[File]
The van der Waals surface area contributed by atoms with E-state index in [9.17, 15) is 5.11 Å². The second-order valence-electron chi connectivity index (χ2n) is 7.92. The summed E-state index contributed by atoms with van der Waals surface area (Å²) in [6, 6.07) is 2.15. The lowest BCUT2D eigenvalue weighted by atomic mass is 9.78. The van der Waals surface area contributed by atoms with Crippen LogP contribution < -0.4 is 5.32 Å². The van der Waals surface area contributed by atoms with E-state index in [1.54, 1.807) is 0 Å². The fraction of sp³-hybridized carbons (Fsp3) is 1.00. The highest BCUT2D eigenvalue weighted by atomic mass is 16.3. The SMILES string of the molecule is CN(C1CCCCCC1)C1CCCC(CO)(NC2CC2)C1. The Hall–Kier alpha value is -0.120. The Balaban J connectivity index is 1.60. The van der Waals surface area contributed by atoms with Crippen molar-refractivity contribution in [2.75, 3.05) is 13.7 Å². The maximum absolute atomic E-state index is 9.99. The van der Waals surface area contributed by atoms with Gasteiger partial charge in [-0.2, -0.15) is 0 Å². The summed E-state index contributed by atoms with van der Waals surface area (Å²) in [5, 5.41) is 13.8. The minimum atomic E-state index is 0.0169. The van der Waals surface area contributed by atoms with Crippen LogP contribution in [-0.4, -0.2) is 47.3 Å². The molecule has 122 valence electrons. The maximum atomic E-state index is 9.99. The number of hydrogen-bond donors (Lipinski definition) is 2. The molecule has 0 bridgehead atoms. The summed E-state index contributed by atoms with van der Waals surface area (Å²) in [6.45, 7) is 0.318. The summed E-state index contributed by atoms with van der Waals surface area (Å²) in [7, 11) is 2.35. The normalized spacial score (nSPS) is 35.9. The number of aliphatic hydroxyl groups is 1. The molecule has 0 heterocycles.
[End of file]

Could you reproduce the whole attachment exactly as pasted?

The van der Waals surface area contributed by atoms with E-state index in [9.17, 15) is 5.11 Å². The second-order valence-electron chi connectivity index (χ2n) is 7.92. The summed E-state index contributed by atoms with van der Waals surface area (Å²) in [6, 6.07) is 2.15. The lowest BCUT2D eigenvalue weighted by atomic mass is 9.78. The van der Waals surface area contributed by atoms with Crippen LogP contribution < -0.4 is 5.32 Å². The van der Waals surface area contributed by atoms with E-state index in [1.54, 1.807) is 0 Å². The fraction of sp³-hybridized carbons (Fsp3) is 1.00. The highest BCUT2D eigenvalue weighted by atomic mass is 16.3. The SMILES string of the molecule is CN(C1CCCCCC1)C1CCCC(CO)(NC2CC2)C1. The Hall–Kier alpha value is -0.120. The Balaban J connectivity index is 1.60. The van der Waals surface area contributed by atoms with Crippen molar-refractivity contribution in [2.75, 3.05) is 13.7 Å². The maximum absolute atomic E-state index is 9.99. The van der Waals surface area contributed by atoms with Gasteiger partial charge in [-0.2, -0.15) is 0 Å². The summed E-state index contributed by atoms with van der Waals surface area (Å²) in [5, 5.41) is 13.8. The minimum atomic E-state index is 0.0169. The van der Waals surface area contributed by atoms with Crippen LogP contribution in [-0.4, -0.2) is 47.3 Å². The molecule has 122 valence electrons. The maximum atomic E-state index is 9.99. The number of hydrogen-bond donors (Lipinski definition) is 2. The molecule has 0 bridgehead atoms. The summed E-state index contributed by atoms with van der Waals surface area (Å²) in [6.45, 7) is 0.318. The summed E-state index contributed by atoms with van der Waals surface area (Å²) in [7, 11) is 2.35. The normalized spacial score (nSPS) is 35.9. The number of aliphatic hydroxyl groups is 1. The molecule has 0 heterocycles.